Collaborating to empower healthy habitsBy Jenna Ovett
In Georgia and across America, there is a critical need to improve the health of our children. Obesity rates in children and adolescents have nearly tripled in the past 30 years, which could make this generation the first in U.S. history to live shorter lives than their parents. Stopping this alarming trend is possible, said Christi Kay, President for HealthMPowers, but it will take communities working together to create a culture supporting health.
Early on, the team at HealthMPowers recognized that, in order to inspire healthy habits among children—lasting, positive behavioral change around exercise and nutrition—they would need to help transform the environments where children live, learn, and play. This meant bringing together leaders in children's health, seeking out strategic alliances, and integrating nutrition education and physical activity into schools, childcare centers, and after-school programs. This holistic approach, said Kay, “has allowed us to consistently layer our programming and messaging into the daily settings of those we serve.” When successful, these partnerships don’t just support lifelong healthy lifestyle choices for children, but their families and communities as well.
Now, 17 years since its founding, HealthMPowers works with more than 25 local, state, and national partners, securing multi-year commitments to maximize the long-term impact of their customized programs, resources, and services. As they have expanded their programming through these strategic alliances, said Kay, HealthMPowers has fine-tuned their methodology for making each partnership a success.
A healthy partnership process
When considering a partnership, HealthMPowers begins by listening carefully to the direct beneficiaries and frontline providers. ”Oftentimes, the best ideas come from teachers, administrators, and children,” said Kay. More often than not, the insights generated from this simple exercise help the HealthMPowers team identify breakthrough methods for delivering programs. To move forward with any idea, the HealthMPowers team makes sure it can be seamlessly integrated into the current environment of their service population; based on experience, they know that programs are most likely to succeed when they fit in and enhance what their partners are already doing, rather than forcing them to do anything extra. “This is our way of adding value without burden,” said Kay.
Once they have validated an idea and determined everyone involved has the capacity to implement it, they garner support from those at the partner’s top level, be it a state, school district, or organization. “If we can show prospective partners that we have the skills and capacity to achieve health goals system-wide, we can usually get backing from the top, and, ultimately, we see results,” said Kay. Part of this process is educating those officials on the health challenges facing Georgia’s children, and the need for various entities working together.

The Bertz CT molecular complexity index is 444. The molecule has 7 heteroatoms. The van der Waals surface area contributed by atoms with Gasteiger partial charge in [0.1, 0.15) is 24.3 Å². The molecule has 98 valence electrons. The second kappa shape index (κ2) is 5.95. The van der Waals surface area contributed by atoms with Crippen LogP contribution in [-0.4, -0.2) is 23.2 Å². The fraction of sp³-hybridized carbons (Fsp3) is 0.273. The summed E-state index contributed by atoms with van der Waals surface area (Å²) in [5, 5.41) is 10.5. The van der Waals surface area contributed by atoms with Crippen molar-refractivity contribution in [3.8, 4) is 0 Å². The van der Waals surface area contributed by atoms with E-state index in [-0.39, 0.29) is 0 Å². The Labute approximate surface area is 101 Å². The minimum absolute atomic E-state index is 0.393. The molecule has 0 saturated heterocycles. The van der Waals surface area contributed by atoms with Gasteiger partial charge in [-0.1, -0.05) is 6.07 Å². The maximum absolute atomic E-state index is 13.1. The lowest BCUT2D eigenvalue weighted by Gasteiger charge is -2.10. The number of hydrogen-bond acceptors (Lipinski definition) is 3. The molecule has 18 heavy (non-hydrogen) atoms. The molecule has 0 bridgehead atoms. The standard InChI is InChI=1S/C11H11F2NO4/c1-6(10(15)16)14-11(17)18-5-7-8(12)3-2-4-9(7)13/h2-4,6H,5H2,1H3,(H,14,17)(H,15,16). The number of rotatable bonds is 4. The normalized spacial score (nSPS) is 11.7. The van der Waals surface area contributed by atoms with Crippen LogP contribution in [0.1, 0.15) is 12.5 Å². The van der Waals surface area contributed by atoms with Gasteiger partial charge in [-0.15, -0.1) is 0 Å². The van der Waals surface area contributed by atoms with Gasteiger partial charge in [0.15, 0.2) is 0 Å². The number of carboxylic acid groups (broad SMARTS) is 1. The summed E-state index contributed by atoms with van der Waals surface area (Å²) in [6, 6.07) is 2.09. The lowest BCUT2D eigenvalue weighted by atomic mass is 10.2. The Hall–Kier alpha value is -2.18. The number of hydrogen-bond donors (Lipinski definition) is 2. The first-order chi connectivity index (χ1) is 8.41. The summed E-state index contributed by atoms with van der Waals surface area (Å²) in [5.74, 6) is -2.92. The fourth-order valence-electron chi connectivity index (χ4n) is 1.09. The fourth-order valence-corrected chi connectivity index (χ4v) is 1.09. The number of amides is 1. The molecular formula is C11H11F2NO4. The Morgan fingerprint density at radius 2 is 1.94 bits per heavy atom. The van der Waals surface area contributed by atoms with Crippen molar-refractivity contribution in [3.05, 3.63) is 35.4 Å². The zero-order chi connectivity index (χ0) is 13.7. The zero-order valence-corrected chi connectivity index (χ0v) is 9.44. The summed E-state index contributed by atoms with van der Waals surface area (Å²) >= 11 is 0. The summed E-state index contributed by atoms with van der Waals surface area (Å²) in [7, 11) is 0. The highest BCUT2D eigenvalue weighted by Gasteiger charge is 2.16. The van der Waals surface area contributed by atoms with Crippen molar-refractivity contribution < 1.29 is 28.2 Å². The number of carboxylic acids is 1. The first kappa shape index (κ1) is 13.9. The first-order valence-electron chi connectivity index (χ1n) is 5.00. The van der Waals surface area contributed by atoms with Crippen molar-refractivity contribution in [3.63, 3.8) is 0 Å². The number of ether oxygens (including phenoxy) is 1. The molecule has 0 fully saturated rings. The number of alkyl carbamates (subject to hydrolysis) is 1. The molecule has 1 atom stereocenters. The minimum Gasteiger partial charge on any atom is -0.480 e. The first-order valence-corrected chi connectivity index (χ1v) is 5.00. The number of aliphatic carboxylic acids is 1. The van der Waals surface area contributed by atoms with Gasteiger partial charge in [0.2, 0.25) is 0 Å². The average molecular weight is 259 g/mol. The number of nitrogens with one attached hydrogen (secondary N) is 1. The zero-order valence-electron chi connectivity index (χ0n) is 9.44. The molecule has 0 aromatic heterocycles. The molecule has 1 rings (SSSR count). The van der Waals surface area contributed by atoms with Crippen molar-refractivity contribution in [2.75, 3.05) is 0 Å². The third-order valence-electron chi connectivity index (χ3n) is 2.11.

If HealthMPowers receives backing from the top, they then design a pilot program that can be rolled out over multiple years and deployed through key partners. “Implementing the work over time, in stages, is important because it keeps the service population from feeling overwhelmed,” said Kay. Additionally, it enables them to try new ideas, learn from any mistakes, and expand thoughtfully. The results can then provide guidance for other partnerships, or a model that can replicated throughout the sector.
Statewide collaborative solutions in action
One shining example of HealthMPowers’ partnership process is the Power Up for 30 program, part of Governor Nathan Deal’s statewide, multi-agency initiative Georgia Shape, bringing together governmental, philanthropic, academic, and business communities to reduce childhood obesity. Power Up for 30 helps address Governor Deal’s goal to improve child health by increasing physical activity throughout the school day in elementary schools across the state. Using the Comprehensive School Physical Activity Program model promoted by the Centers for Disease Control and Prevention, school staff learn how to integrate an additional 30 minutes or more of physical activity before, during, and after school. HealthMPowers, in partnership with the Departments of Public Health and Education, has served as the dedicated training partner for this initiative, training over 800 elementary schools since 2013.
Staying true to their partnership process, Power Up for 30 began as a year-long pilot, Health EmPowers You!, which provided 39 Georgia schools with training and strategy implementation for increasing student physical activity. The outcomes of the pilot, such as increases in classroom physical activity time, the addition of before-school exercise programs, and improved aerobic capacity among students, helped guide the development of training protocols and resources for Power Up for 30.
In the past four years, HealthMPowers in partnership with Georgia Shape has continued to expand the reach of Power Up for 30, including the addition of training for after-school providers. Pilot efforts are also underway for a middle-school version of Power Up for 30. In the future, the program may expand to additional settings like high schools, private schools, community groups, and childcare centers. Equally exciting, said Kay, is that steps have been taken to ensure Power Up for 30 continues in elementary schools for years to come. These sustainability efforts include online training options, certificate programs available through university partnerships, and updated resources and booster trainings provided annually.
Jenna Ovett is communications coordinator for GCN.